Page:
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Four Rules for Data Success

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Database technology is a fast-moving field filled with innovations. Michael Manoochehri describes the current state of the field and discusses the four rules for data success.
  • The first rule of any technology used in a business is that automation applied to an efficient operation will magnify the efficiency. The second is that automation applied to an inefficient operation will magnify the inefficiency.
  • —Bill Gates

The software that you use creates and processes data, and this data can provide value in a variety of ways. Insights gleaned from this data can be used to streamline decision making. Statistical analysis may help to drive research or inform policy. Real-time analysis can be used to identify inefficiencies in product development. In some cases, analytics created from the data, or even the data itself, can be offered as a product.

Studies have shown that organizations that use rigorous data analysis (when they do so effectively) to drive decision making can be more productive than those that do not.1 What separates the successful organizations from the ones that don’t have a data-driven plan?

Database technology is a fast-moving field filled with innovations. This chapter will describe the current state of the field, and provide the basic guidelines that inform the use cases featured throughout the rest of this book.

When Data Became a BIG Deal

Computers fundamentally provide the ability to define logical operations that act upon stored data, and digital data management has always been a cornerstone of digital computing. However, the volume of digital data available has never been greater than at the very moment you finish this sentence. And in the time it takes you to read this sentence, terabytes of data (and possibly quite a lot more) have just been generated by computer systems around the world. If data has always been a central part of computing, what makes Big Data such a big deal now? The answer: accessibility.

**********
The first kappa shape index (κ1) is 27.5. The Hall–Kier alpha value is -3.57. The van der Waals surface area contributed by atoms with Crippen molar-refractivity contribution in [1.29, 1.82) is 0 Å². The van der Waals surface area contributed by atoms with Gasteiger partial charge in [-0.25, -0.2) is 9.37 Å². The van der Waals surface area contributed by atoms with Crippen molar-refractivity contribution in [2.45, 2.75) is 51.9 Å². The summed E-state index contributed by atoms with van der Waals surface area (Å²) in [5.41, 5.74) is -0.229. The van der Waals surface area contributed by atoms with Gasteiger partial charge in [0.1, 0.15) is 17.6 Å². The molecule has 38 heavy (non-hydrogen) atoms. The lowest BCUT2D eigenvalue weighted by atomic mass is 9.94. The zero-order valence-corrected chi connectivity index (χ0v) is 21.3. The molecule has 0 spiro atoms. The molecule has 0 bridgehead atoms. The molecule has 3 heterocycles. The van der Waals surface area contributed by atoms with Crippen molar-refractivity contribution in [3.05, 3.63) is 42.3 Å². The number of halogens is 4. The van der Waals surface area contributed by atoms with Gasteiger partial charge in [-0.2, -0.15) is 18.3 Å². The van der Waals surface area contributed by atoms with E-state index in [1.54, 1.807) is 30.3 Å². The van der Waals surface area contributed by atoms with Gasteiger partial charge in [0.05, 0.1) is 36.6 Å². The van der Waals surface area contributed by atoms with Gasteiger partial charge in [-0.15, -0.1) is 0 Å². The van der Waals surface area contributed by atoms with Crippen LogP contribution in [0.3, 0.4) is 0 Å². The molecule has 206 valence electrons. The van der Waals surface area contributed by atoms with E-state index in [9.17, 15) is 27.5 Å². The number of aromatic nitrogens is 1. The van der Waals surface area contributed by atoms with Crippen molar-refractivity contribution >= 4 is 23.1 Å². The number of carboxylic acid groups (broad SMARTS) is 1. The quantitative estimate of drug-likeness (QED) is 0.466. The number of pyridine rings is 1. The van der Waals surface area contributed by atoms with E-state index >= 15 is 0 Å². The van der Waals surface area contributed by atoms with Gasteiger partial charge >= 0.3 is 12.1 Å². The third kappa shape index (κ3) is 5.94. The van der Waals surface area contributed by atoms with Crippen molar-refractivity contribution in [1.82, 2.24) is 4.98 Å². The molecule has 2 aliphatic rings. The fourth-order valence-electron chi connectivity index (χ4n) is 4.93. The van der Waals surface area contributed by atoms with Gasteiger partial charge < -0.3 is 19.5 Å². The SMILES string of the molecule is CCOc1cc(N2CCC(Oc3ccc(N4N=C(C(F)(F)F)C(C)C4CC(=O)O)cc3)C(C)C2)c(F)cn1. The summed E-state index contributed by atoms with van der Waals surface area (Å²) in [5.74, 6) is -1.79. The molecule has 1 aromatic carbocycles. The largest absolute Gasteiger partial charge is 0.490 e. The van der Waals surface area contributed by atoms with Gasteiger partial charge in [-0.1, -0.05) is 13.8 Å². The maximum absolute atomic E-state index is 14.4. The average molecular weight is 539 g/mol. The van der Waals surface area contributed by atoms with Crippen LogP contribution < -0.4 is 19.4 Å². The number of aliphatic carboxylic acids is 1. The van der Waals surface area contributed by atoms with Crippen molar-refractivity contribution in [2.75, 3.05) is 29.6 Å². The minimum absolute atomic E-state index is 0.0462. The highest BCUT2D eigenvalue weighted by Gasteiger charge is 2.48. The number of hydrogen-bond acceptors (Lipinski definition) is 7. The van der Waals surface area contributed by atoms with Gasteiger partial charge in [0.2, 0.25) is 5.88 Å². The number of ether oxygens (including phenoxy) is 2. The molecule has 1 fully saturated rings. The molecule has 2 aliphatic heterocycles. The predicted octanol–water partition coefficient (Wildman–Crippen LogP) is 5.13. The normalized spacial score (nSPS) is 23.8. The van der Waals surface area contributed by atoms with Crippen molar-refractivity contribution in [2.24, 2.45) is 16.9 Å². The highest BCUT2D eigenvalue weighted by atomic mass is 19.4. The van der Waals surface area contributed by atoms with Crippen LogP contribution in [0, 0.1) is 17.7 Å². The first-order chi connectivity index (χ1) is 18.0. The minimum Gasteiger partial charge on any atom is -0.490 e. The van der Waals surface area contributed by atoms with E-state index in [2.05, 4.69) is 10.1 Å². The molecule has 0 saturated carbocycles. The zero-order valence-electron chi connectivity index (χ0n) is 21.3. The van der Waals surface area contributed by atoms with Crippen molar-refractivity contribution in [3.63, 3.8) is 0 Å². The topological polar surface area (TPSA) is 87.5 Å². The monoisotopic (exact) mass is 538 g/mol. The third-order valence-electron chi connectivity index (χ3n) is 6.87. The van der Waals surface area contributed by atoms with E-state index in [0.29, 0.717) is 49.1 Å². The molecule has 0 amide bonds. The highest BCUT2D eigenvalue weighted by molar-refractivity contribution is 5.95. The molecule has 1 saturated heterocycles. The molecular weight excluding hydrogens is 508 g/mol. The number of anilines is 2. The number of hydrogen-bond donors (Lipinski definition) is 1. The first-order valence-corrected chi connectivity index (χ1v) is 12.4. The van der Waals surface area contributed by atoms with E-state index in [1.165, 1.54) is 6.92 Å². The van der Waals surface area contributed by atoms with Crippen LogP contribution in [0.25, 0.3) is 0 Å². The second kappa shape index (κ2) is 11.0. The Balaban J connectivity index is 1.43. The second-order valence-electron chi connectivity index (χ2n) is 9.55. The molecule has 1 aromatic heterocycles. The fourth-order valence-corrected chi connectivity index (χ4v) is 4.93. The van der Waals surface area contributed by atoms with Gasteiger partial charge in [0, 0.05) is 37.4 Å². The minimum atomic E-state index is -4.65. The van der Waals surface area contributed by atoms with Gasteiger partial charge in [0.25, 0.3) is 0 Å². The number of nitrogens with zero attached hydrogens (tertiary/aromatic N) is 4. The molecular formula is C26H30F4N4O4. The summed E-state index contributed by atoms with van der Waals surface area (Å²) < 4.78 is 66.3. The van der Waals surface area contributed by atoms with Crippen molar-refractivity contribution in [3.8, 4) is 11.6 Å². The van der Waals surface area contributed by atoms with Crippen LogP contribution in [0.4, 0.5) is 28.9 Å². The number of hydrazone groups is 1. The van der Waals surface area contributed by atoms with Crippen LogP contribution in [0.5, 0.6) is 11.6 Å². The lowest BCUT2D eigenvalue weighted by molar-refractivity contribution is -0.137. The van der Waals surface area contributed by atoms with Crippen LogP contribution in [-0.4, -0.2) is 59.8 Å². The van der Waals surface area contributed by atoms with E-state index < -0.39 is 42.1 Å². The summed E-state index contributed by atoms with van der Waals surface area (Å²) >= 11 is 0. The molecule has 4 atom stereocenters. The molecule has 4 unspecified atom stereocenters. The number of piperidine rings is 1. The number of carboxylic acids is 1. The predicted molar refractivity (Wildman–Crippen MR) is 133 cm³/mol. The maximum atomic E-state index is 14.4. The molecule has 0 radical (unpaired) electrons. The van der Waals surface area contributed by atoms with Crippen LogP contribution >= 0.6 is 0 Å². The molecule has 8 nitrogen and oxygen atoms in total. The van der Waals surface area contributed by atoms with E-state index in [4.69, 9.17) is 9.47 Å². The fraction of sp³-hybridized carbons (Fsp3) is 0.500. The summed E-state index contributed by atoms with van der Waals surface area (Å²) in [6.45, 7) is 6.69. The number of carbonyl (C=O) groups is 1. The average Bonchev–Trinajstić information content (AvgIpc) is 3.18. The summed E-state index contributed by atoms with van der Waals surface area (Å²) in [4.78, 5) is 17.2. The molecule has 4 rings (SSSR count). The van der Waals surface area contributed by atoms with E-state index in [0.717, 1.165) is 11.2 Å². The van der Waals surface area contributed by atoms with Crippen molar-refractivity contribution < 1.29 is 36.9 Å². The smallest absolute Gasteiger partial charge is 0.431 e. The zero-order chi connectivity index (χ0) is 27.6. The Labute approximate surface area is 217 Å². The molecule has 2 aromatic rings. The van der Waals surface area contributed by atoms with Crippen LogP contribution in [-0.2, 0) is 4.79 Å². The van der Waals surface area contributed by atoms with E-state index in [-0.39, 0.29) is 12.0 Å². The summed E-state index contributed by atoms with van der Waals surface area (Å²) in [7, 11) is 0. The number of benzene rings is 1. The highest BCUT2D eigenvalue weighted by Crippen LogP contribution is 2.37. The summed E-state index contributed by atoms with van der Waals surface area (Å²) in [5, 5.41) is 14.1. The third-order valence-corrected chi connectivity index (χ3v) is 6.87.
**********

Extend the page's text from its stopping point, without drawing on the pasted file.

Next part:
The story of data accessibility could start with the IT version of the Cambrian explosion: in other words, the incredible rise of the personal computer. With the launch of products like the Apple II and, later, the Windows platform, millions of users gained the ability to process and analyze data (not a lot of data, by today’s standards) quickly and affordably. In the world of business, spreadsheet tools such as VisiCalc for the Apple II and Lotus 1-2-3 for Windows PCs were the so-called killer apps that helped drive sales of personal computers as tools to address business and research data needs. Hard drive costs dropped, processor speeds increased, and there was no end to the amount of applications available for data processing, including software such as Mathematica, SPSS, Microsoft Access and Excel, and thousands more.

However, there’s an inherent limitation to the amount of data that can be processed using a personal computer; these systems are limited by their amount of storage and memory and by the ability of their processors to process the data. Nevertheless, the personal computer made it possible to collect, analyze, and process as much data as could fit in whatever storage the humble hardware could support. Large data systems, such as those used in airline reservation systems or those used to process government census data, were left to the worlds of the mainframe and the supercomputer.

Enterprise vendors who dealt with enormous amounts of data developed relational database management systems (RDBMSs), such as those provided by Microsoft SQL Server or Oracle. With the rise of the Internet came a need for affordable and accessible database backends for Web applications. This need resulted in another wave of data accessibility and the popularity of powerful open-source relational databases, such as PostgreSQL and MySQL. WordPress, the most popular software for Web site content management, is written in PHP and uses a MySQL database by default. In 2011, WordPress claimed that 22% of all new Web sites are built using WordPress.2

RDBMSs are based on a tried-and-true design in which each record of data is ideally stored only once in a single place. This system works amazingly well as long as data always looks the same and stays within a dictated size limit.

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